He answered, ‘I was sent only to the lost sheep of the house Israel.’Was Jesus A Racist by Rev. Titus D. Clarke

But she came and knelt before him saying, ‘Lord, help me.’ And he answered, ‘It is not fair to take the children bread and throw it to the dogs.’

I have read and preached on this text on numerous occasions and I have always had a problem with it: Was Jesus being a racist in his interaction with this foreign woman? The outcome of the story reflects the Jesus I know but the encounter and the dialogue is quite troubling.

This is the assigned reading from the Revised Common Lectionary for the Eleventh Sunday After Pentecost, Year A. Each time this text comes around, I have interpreted it in defense of Jesus, referring to his humanity or explaining that he was reflecting the feelings of his disciples in a male-dominated culture or that Jesus may have been quoting a common idiom. I have even tried to soften the reference to this foreign as a “dog.” I downplayed the xenophobia, sexism, classism, discrimination, and social determinism present in this text. But not this time. Considering the current climate in which we live, I must pause and view this text from that troubling place of my experience as a black man, relatively young, and from Liberia. Through this lens, I can see this Canaanite (Syrophoenician) woman. I can hear her voice, because I know it. I can feel her rationalizing how to respond to this belittling and I can recognize her choice to suppress her feelings because of her desperation and her need.

It is not fair to take the children bread and throw it to the dogs. The degradation of being called out of your name, or being followed in a store, or being treated with suspicion at a bank counter, even when wearing a collar. I wonder: how did the crowd react to the woman? The scar of her shame may have been greater than the wound. Wounds heal but scars linger forever.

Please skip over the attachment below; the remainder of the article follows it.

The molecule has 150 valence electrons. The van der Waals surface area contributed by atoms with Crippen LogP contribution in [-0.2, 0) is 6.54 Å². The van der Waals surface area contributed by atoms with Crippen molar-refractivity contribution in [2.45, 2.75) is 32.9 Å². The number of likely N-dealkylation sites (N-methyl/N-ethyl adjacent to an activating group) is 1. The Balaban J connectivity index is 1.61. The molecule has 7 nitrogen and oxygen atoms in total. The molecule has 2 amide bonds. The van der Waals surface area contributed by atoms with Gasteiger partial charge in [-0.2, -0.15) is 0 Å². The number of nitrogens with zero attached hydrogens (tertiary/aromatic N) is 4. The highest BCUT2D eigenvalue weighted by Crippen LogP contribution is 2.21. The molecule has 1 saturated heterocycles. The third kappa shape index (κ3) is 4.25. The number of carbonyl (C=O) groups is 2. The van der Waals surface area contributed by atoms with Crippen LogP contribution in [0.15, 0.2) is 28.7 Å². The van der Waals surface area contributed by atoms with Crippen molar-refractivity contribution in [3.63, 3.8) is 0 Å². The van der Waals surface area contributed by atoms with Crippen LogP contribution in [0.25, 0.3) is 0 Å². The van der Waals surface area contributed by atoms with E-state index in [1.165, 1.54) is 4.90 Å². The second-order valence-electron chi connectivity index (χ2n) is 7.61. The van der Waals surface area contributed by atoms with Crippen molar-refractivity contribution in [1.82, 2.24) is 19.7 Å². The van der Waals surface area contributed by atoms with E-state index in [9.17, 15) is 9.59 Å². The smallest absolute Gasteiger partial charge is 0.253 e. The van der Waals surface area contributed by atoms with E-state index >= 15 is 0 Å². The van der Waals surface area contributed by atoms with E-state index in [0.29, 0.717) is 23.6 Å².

Once, my father and I were traveling from Minneapolis to Baltimore on a crowded airplane. After we took our seats, we were approached by a white woman who swore that my father had stolen her passport. She demanded that my father be searched by the hostess. After much confusion, she was escorted back to her seat but the insult, shame, and aggravation of the moment kept playing in my mind. Of course, she later found her passport. The hostess offered apology but the harm that was done could not be undone.

Jesus’ response to the foreigner is the same response we give each time we lose the capacity to empathetically hear the needy and only judge them by their acts of desperation. It is a response that comes from a place of scarcity … but is empathy not enough to go around? Will the capacity to love run out? Is there not enough space in the human heart for compassion for the other? Is there not enough room at our table to welcome the other?

In this encounter, the Canaanite woman defined faith as Jesus knows it. Faith is not church attendance or mere acts of kindness. Nor is faith a recitation of a prayer or a creed. Faith is refusing to accept any definition of who you are other than how God defines you. Faith is refusing to remain silent in the face of injustice. Faith is finding the language, the words, and the way to fight back that changes hearts and minds. It is resistance that give birth to change. The foreign woman opened Jesus’ eyes to actually see and hear her.

The woman is aware. She knows the language. She recognizes Jesus for who he is and addresses him appropriately. She displays a knowledge that even those in Jesus’ entourage and in his own hometown do not have. Sometimes, when you are a foreigner, knowledge or accomplishment is not enough to break through the stereotypes that muffles the sound of your voice or downplay your achievements because “You are not supposed to…” and the children’s food is not yours.

I think this story is about a woman, a foreigner, who expands the horizon of Jesus. She broadens Jesus’ vision to see that his purpose is not defined by his will but by the will of God whose promise to Abraham included the sands on the seashore and stars in the sky. She helped Jesus see that his purpose is defined not by any arbitrary, narrowly defined human standards but by what is right and just. It is defined by the plea of the desperate cry “Lord help me” and by the needs of the world.

The woman would not accept Jesus’ definition of his priority. She would speak up and speak out. Jesus graciously heard her and the vision of his ministry was changed forever. As for the woman, this may have been a bittersweet ending – do I need to prove my humanity to be worthy of respect or the grace of God?

Perhaps what we need today is a persistent church that sees its priority not as a limited desire for heaven but an urgent need to bring the will of God on earth as it is in heaven.

A church that will not keep silent or stop working until justice rolls down like water and righteousness like a mighty stream.